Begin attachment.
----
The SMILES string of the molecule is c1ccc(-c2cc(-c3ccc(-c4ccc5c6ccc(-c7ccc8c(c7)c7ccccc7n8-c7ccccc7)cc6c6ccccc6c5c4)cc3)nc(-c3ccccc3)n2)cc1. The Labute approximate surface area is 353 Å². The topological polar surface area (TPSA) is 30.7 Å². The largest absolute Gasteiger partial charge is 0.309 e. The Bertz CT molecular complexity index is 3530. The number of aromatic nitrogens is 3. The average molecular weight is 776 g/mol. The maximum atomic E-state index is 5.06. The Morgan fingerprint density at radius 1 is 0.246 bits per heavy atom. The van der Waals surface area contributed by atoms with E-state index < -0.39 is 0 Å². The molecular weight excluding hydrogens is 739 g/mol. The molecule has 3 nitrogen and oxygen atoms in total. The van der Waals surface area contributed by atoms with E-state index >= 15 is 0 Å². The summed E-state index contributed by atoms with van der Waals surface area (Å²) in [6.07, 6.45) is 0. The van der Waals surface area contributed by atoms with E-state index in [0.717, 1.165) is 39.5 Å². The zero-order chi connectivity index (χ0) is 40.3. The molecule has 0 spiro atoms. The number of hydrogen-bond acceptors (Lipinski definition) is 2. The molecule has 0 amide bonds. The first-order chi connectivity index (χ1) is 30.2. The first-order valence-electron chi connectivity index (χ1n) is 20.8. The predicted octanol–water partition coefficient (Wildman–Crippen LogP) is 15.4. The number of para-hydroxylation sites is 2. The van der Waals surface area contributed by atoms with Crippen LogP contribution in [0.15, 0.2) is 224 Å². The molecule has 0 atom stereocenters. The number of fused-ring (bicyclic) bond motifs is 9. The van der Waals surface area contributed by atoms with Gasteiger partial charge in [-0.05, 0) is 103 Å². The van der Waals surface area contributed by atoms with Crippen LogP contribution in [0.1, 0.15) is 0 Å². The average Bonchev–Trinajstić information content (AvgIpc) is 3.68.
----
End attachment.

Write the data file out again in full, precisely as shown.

The SMILES string of the molecule is c1ccc(-c2cc(-c3ccc(-c4ccc5c6ccc(-c7ccc8c(c7)c7ccccc7n8-c7ccccc7)cc6c6ccccc6c5c4)cc3)nc(-c3ccccc3)n2)cc1. The Labute approximate surface area is 353 Å². The topological polar surface area (TPSA) is 30.7 Å². The largest absolute Gasteiger partial charge is 0.309 e. The Bertz CT molecular complexity index is 3530. The number of aromatic nitrogens is 3. The average molecular weight is 776 g/mol. The maximum atomic E-state index is 5.06. The Morgan fingerprint density at radius 1 is 0.246 bits per heavy atom. The van der Waals surface area contributed by atoms with E-state index < -0.39 is 0 Å². The molecular weight excluding hydrogens is 739 g/mol. The molecule has 3 nitrogen and oxygen atoms in total. The van der Waals surface area contributed by atoms with E-state index >= 15 is 0 Å². The summed E-state index contributed by atoms with van der Waals surface area (Å²) in [6.07, 6.45) is 0. The van der Waals surface area contributed by atoms with E-state index in [0.717, 1.165) is 39.5 Å². The zero-order chi connectivity index (χ0) is 40.3. The molecule has 0 spiro atoms. The number of hydrogen-bond acceptors (Lipinski definition) is 2. The molecule has 0 amide bonds. The first-order chi connectivity index (χ1) is 30.2. The first-order valence-electron chi connectivity index (χ1n) is 20.8. The predicted octanol–water partition coefficient (Wildman–Crippen LogP) is 15.4. The number of para-hydroxylation sites is 2. The van der Waals surface area contributed by atoms with Crippen LogP contribution in [0.15, 0.2) is 224 Å². The molecule has 0 atom stereocenters. The number of fused-ring (bicyclic) bond motifs is 9. The van der Waals surface area contributed by atoms with Gasteiger partial charge in [-0.05, 0) is 103 Å². The van der Waals surface area contributed by atoms with Crippen LogP contribution in [0.1, 0.15) is 0 Å². The average Bonchev–Trinajstić information content (AvgIpc) is 3.68.